I send out my newsletter on first of every month. It covers new articles and columns that I have written and important developments in diabetes generally that you may have missed.

Previous Post Next Post

You Might Also Like These Articles

  • elizabeth at

    I agree with the above posters. Its so sad that these lies are being told as “truths” there are many studies that negate this hypothesis. There is lots of money to be made from statins ! 🙂
    Please Dr Mendosa can you please read some of these books/ articles and review the updated scholarly articles? I think that you are wonderful person for making this website to help others- its just that the information you are telling them is outdated /inaccurate. Especially when it comes to diabetes. Its because of the lipid hypothesis that they tell diabetics to eat more carbohydrates because they feel that they can tell them to eat more fat ! sure fire way to make their diabetes worse since Type 2diabetes is primarily involved with carbohydrate metabolism !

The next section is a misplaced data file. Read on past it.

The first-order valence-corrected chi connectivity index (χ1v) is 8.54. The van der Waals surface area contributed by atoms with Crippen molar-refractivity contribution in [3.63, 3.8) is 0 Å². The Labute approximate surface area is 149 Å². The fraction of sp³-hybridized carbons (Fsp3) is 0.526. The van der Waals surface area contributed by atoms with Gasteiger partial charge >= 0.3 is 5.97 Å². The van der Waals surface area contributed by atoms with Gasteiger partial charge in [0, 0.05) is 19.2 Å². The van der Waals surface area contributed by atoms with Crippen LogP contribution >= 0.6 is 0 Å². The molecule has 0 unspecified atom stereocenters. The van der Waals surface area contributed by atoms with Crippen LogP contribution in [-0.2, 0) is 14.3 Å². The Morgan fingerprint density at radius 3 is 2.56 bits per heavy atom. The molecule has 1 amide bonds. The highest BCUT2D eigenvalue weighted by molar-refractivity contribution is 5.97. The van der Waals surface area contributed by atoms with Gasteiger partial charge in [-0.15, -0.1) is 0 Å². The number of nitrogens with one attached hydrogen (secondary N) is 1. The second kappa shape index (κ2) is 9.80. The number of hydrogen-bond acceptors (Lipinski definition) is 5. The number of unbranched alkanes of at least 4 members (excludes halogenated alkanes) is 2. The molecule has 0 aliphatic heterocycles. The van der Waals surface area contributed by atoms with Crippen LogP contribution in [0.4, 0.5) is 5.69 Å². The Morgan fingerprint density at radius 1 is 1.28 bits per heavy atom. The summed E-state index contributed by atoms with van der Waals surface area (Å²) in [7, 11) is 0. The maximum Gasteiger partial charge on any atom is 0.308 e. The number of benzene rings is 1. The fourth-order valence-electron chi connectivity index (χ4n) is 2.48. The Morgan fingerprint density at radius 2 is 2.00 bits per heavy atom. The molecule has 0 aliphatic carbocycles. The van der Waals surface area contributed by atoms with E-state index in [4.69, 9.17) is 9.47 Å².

Also have a look at GAPS diet (gut and psychology syndrome) Dr Natasha McBride (Psychiatrist and Nuritionist) and I would agree that Nourishing traditions is great, also Nutritional Degeneration – Weston A price.

    • David Mendosa at

      Dear Elizabeth,

      Thanks for bringing this old article of mine to my attention. You are absolutely right, and I have learned a lot more since writing it. I have added an update to the beginning of this article to inform readers about my changed position on saturated fat.



  • HK at

    Yes, I think this is bad advice. After reading Nourishing Traditions, Deep Nutrition, and Primal Body – Primal Mind, I’m beginning to believe that saturated fat is not the evil it’s made to be. It’s all the hydrogenated oils, rancid oils, and the refined carbs and sugar that is the real problem. Drink milk and eat yogurt and cheese but just make sure it hasn’t been damaged with pasturization and homogenization. Also make sure they didn’t pull all the fat out and add sugar.

  • AdrianaG at

    This advice is completely negated by the book Good Calories, Bad Calories by Gary Taubes . A shorter version is Why We Get Fat.